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EBHA Doctoral Summer School 2020

Call For Papers

CALL FOR APPLICATIONS

10th EBHA DOCTORAL SUMMER SCHOOL “CHALLENGES FOR BUSINESS HISTORY IN A CHANGING WORLD”

Barcelona, July 8-11, 2020

Keynote Speaker: Albert Carreras (Pompeu Fabra University).

Faculty Members: Adoración Álvaro Moya (CUNEF), Veronica Binda (Bocconi University), Andrea Colli (Bocconi University), Christina Lubinski (Copenhagen Business School) and Jari Ojala (University of Jyvaskyla).
Local organizers: Paloma Fernández and Miquel Gutiérrez (University of Barcelona).

The 10th edition of the EBHA (European Business History Association) Summer School will take place at Barcelona, from Wednesday, July 8th to Friday, July 10th, 2020. The school, titled Challenges for Business History in a Changing World, aims to encourage a fresh and rigorous exchange of thoughts, ideas, and new research being done by doctoral students in early stages of their doctoral work, in fields closely related to Business History. It is organised jointly by the European Business History Association (EBHA) and the University of Barcelona (UB) in cooperation with the Spanish Association of Economic History (AEHE).

The school will focus on theoretical, methodological and practical issues which are of relevance for advanced research in business history. The main aims of the school are to provide students with a full understanding of the newest trends in research in the field and to provide a friendly atmosphere in which to discuss their preliminary findings with leading scholars as well as among their peers. In this respect, the program features both lectures and seminars given by faculty and student presentations of their research projects. Each student will have 20 minutes maximum to present her/his project, stressing especially: research questions and goals, methodology, sources, challenges and provisional outcomes. After her/his presentation, each student will receive questions and comments from other students and from faculty members.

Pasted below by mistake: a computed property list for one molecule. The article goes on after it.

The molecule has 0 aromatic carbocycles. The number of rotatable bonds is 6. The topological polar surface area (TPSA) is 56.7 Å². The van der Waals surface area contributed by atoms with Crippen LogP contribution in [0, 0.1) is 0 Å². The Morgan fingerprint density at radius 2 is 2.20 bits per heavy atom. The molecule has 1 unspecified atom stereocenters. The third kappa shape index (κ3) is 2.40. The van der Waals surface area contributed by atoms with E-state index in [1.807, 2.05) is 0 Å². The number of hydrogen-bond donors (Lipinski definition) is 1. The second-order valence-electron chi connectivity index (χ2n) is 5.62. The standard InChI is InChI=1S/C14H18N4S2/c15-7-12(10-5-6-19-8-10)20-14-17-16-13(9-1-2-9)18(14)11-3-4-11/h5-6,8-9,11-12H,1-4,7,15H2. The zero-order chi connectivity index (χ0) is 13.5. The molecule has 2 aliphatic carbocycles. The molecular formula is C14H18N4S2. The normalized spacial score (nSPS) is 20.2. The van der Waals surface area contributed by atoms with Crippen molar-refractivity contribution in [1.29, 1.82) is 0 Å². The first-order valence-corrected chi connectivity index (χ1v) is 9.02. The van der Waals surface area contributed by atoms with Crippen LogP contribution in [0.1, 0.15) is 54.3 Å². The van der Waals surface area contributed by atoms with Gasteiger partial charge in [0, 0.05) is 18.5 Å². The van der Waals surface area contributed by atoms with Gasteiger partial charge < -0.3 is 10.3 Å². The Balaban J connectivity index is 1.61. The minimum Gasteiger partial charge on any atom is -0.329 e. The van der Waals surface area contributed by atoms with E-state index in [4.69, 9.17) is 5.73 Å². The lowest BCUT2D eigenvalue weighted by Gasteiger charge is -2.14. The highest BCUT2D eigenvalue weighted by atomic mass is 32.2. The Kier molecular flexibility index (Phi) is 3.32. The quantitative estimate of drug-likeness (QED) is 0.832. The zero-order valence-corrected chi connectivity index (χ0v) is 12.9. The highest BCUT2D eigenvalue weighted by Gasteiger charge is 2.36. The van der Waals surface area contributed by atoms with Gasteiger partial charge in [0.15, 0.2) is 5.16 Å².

Students will be accommodated in the beautiful and lively city of Barcelona. The organisers will cover all local costs (accommodation in double room and food), but participants are expected to pay their own travel expenses.
Those interested in attending the summer school should send the following documents by e-mail to Paloma Fernández (palomafernandez@ub.edu): 1) a brief CV (not exceeding one page); 2) a summary of their dissertation project (not exceeding three pages); 3) (if possible) an example of their work in progress, e.g. a draft chapter or a working paper (in any language). The deadline for applications is February 29th, 2020. A maximum of 10 participants will be selected from these applications and will be notified by March 30th, 2020.
   

Assistant Professor of History, Copenhagen Business School

Job Announcement

Copenhagen Business School invites applications for a vacant tenure-track assistant professorship in History at the Department of Management, Politics and Philosophy (MPP).

We seek applicants with excellent qualifications and expertise in business and/or economic history. The Assistant Professor will be affiliated with the Department’s Centre for Business History. 

View the full announcement at:

https://www.cbs.dk/en/about-cbs/jobs-cbs/vacant-positions/tenure-track-assistant-professorship-in-history-the-department-of-management-politics-and-philosophy

Computing Capitalisms: History, Business, and Information Technology

Call For Papers